That’s where capos come in. Whoever invented the guitar must have already thought of the capo, which compensates for the unfriendly keys. A simple idea, it effectively moves the nut up the neck by clamping down all all strings at once. The result is to raise the overall pitch while keeping the relative tuning of all the strings intact. This allows the player to choose another key to play in, a more friendly key. I should really say ‘pretend key’ because the key doesn’t change at all. Only the fingering changes, as if it were a new (friendly) key.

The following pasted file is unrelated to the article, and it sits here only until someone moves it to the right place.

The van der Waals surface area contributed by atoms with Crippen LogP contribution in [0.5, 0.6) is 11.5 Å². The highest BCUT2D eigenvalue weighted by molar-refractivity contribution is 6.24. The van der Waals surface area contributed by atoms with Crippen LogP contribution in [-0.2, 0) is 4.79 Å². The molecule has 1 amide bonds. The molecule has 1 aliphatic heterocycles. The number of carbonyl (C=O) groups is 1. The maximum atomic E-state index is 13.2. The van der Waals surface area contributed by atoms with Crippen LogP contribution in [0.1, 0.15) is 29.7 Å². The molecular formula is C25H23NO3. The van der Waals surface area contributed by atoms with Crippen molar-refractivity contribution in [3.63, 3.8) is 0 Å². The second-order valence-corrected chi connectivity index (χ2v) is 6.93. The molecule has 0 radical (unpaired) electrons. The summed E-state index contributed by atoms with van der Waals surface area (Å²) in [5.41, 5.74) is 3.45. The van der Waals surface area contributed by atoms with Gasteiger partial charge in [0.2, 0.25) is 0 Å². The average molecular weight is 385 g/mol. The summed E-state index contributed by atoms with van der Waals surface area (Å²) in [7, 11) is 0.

In 1967 Lipsky introduced a line proto-copies carrying the Domino brand name. Most were inspired by European models such as the EKO Violin guitar. Among the offerings were two models sporting a California cache, the #502 Californian, an asymmetrical copy of a Vox Phantom, and the #CE82 Californian Rebel (wouldn’t California Rebel have made more sense?) shown here.
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